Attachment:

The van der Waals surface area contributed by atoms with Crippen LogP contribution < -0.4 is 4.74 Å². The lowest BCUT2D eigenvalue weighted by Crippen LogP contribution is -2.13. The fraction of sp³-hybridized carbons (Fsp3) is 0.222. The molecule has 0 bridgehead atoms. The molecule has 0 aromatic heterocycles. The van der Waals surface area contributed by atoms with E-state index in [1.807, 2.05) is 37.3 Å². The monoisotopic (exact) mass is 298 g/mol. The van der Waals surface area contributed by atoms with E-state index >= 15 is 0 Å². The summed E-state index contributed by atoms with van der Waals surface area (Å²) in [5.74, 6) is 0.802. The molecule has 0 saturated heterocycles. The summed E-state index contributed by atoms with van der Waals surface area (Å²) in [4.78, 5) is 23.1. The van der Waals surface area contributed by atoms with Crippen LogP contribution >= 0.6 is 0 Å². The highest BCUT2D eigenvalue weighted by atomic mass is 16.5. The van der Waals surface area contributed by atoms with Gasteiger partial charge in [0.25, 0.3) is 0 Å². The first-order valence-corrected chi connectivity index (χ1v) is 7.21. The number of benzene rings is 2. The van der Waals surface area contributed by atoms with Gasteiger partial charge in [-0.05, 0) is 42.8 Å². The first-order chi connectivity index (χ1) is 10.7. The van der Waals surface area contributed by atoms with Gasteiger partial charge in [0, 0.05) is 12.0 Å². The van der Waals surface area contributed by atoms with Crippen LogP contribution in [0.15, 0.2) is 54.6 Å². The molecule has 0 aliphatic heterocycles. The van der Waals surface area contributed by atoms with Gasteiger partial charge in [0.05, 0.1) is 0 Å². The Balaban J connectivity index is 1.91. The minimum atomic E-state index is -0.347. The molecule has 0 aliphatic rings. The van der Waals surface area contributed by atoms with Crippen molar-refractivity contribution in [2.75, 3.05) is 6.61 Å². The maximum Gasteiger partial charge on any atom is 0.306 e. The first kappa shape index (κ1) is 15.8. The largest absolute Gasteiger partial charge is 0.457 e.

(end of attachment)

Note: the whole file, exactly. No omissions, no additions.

The van der Waals surface area contributed by atoms with Crippen LogP contribution < -0.4 is 4.74 Å². The lowest BCUT2D eigenvalue weighted by Crippen LogP contribution is -2.13. The fraction of sp³-hybridized carbons (Fsp3) is 0.222. The molecule has 0 bridgehead atoms. The molecule has 0 aromatic heterocycles. The van der Waals surface area contributed by atoms with E-state index in [1.807, 2.05) is 37.3 Å². The monoisotopic (exact) mass is 298 g/mol. The van der Waals surface area contributed by atoms with E-state index >= 15 is 0 Å². The summed E-state index contributed by atoms with van der Waals surface area (Å²) in [5.74, 6) is 0.802. The molecule has 0 saturated heterocycles. The summed E-state index contributed by atoms with van der Waals surface area (Å²) in [4.78, 5) is 23.1. The van der Waals surface area contributed by atoms with Crippen LogP contribution >= 0.6 is 0 Å². The highest BCUT2D eigenvalue weighted by atomic mass is 16.5. The van der Waals surface area contributed by atoms with Gasteiger partial charge in [0.25, 0.3) is 0 Å². The first-order valence-corrected chi connectivity index (χ1v) is 7.21. The number of benzene rings is 2. The van der Waals surface area contributed by atoms with Gasteiger partial charge in [-0.05, 0) is 42.8 Å². The first-order chi connectivity index (χ1) is 10.7. The van der Waals surface area contributed by atoms with Gasteiger partial charge in [0, 0.05) is 12.0 Å². The van der Waals surface area contributed by atoms with Crippen LogP contribution in [0.15, 0.2) is 54.6 Å². The molecule has 0 aliphatic heterocycles. The van der Waals surface area contributed by atoms with Gasteiger partial charge in [0.05, 0.1) is 0 Å². The Balaban J connectivity index is 1.91. The minimum atomic E-state index is -0.347. The molecule has 0 aliphatic rings. The van der Waals surface area contributed by atoms with Crippen molar-refractivity contribution in [2.75, 3.05) is 6.61 Å². The maximum Gasteiger partial charge on any atom is 0.306 e. The first kappa shape index (κ1) is 15.8. The largest absolute Gasteiger partial charge is 0.457 e.